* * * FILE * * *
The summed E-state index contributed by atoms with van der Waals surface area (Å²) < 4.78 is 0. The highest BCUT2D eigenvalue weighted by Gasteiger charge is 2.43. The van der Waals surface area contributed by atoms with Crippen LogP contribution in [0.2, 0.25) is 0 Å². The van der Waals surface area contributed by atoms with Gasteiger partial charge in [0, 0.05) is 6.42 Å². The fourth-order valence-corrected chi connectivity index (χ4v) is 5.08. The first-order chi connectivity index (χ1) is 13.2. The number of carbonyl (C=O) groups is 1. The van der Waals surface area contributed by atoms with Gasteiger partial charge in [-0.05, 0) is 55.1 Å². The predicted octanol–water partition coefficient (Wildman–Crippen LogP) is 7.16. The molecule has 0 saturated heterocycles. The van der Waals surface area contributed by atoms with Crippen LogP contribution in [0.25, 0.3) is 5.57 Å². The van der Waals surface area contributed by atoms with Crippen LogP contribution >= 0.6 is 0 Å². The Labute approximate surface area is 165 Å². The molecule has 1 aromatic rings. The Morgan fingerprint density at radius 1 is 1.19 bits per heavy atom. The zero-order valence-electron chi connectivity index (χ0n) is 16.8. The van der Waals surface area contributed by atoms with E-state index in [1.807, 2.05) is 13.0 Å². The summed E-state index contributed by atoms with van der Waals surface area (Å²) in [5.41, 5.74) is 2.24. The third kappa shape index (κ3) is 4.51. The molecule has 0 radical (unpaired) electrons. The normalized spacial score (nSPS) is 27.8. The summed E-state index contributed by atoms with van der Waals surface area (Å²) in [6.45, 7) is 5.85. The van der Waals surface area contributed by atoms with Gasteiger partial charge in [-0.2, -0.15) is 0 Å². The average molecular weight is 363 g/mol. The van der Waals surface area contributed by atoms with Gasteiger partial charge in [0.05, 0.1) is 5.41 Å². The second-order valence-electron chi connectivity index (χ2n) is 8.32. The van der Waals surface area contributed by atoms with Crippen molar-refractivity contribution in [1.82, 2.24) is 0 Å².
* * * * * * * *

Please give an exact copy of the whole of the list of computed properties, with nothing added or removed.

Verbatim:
The summed E-state index contributed by atoms with van der Waals surface area (Å²) < 4.78 is 0. The highest BCUT2D eigenvalue weighted by Gasteiger charge is 2.43. The van der Waals surface area contributed by atoms with Crippen LogP contribution in [0.2, 0.25) is 0 Å². The van der Waals surface area contributed by atoms with Gasteiger partial charge in [0, 0.05) is 6.42 Å². The fourth-order valence-corrected chi connectivity index (χ4v) is 5.08. The first-order chi connectivity index (χ1) is 13.2. The number of carbonyl (C=O) groups is 1. The van der Waals surface area contributed by atoms with Gasteiger partial charge in [-0.05, 0) is 55.1 Å². The predicted octanol–water partition coefficient (Wildman–Crippen LogP) is 7.16. The molecule has 0 saturated heterocycles. The van der Waals surface area contributed by atoms with Crippen LogP contribution in [0.25, 0.3) is 5.57 Å². The van der Waals surface area contributed by atoms with Crippen LogP contribution >= 0.6 is 0 Å². The Labute approximate surface area is 165 Å². The molecule has 1 aromatic rings. The Morgan fingerprint density at radius 1 is 1.19 bits per heavy atom. The zero-order valence-electron chi connectivity index (χ0n) is 16.8. The van der Waals surface area contributed by atoms with E-state index in [1.807, 2.05) is 13.0 Å². The summed E-state index contributed by atoms with van der Waals surface area (Å²) in [5.41, 5.74) is 2.24. The third kappa shape index (κ3) is 4.51. The molecule has 0 radical (unpaired) electrons. The normalized spacial score (nSPS) is 27.8. The summed E-state index contributed by atoms with van der Waals surface area (Å²) in [6.45, 7) is 5.85. The van der Waals surface area contributed by atoms with Gasteiger partial charge in [-0.2, -0.15) is 0 Å². The average molecular weight is 363 g/mol. The van der Waals surface area contributed by atoms with Gasteiger partial charge in [0.05, 0.1) is 5.41 Å². The second-order valence-electron chi connectivity index (χ2n) is 8.32. The van der Waals surface area contributed by atoms with Crippen molar-refractivity contribution in [1.82, 2.24) is 0 Å².